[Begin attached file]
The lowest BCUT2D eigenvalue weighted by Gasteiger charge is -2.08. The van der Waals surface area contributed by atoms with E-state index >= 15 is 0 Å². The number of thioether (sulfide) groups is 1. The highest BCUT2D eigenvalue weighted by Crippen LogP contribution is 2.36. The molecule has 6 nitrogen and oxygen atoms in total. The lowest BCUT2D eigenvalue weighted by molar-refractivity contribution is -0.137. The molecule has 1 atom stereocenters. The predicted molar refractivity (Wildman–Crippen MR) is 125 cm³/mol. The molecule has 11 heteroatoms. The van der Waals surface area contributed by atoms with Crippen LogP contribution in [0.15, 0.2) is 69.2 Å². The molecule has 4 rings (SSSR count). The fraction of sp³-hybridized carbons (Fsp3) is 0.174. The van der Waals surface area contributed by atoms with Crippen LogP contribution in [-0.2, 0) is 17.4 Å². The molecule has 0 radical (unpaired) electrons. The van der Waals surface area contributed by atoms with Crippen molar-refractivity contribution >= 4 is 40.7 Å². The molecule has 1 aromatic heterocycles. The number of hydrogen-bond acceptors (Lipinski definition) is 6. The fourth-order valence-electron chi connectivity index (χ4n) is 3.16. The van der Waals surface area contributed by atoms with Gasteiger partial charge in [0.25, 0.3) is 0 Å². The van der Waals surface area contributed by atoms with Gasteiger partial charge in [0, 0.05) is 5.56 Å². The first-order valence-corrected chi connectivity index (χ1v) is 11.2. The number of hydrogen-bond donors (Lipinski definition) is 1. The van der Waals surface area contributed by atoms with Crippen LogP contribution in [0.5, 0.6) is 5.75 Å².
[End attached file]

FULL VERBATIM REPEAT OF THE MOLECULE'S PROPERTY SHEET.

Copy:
The lowest BCUT2D eigenvalue weighted by Gasteiger charge is -2.08. The van der Waals surface area contributed by atoms with E-state index >= 15 is 0 Å². The number of thioether (sulfide) groups is 1. The highest BCUT2D eigenvalue weighted by Crippen LogP contribution is 2.36. The molecule has 6 nitrogen and oxygen atoms in total. The lowest BCUT2D eigenvalue weighted by molar-refractivity contribution is -0.137. The molecule has 1 atom stereocenters. The predicted molar refractivity (Wildman–Crippen MR) is 125 cm³/mol. The molecule has 11 heteroatoms. The van der Waals surface area contributed by atoms with Crippen LogP contribution in [0.15, 0.2) is 69.2 Å². The molecule has 4 rings (SSSR count). The fraction of sp³-hybridized carbons (Fsp3) is 0.174. The van der Waals surface area contributed by atoms with Crippen LogP contribution in [-0.2, 0) is 17.4 Å². The molecule has 0 radical (unpaired) electrons. The van der Waals surface area contributed by atoms with Crippen molar-refractivity contribution >= 4 is 40.7 Å². The molecule has 1 aromatic heterocycles. The number of hydrogen-bond acceptors (Lipinski definition) is 6. The fourth-order valence-electron chi connectivity index (χ4n) is 3.16. The van der Waals surface area contributed by atoms with Gasteiger partial charge in [0.25, 0.3) is 0 Å². The van der Waals surface area contributed by atoms with Gasteiger partial charge in [0, 0.05) is 5.56 Å². The first-order valence-corrected chi connectivity index (χ1v) is 11.2. The number of hydrogen-bond donors (Lipinski definition) is 1. The van der Waals surface area contributed by atoms with Crippen LogP contribution in [0.5, 0.6) is 5.75 Å².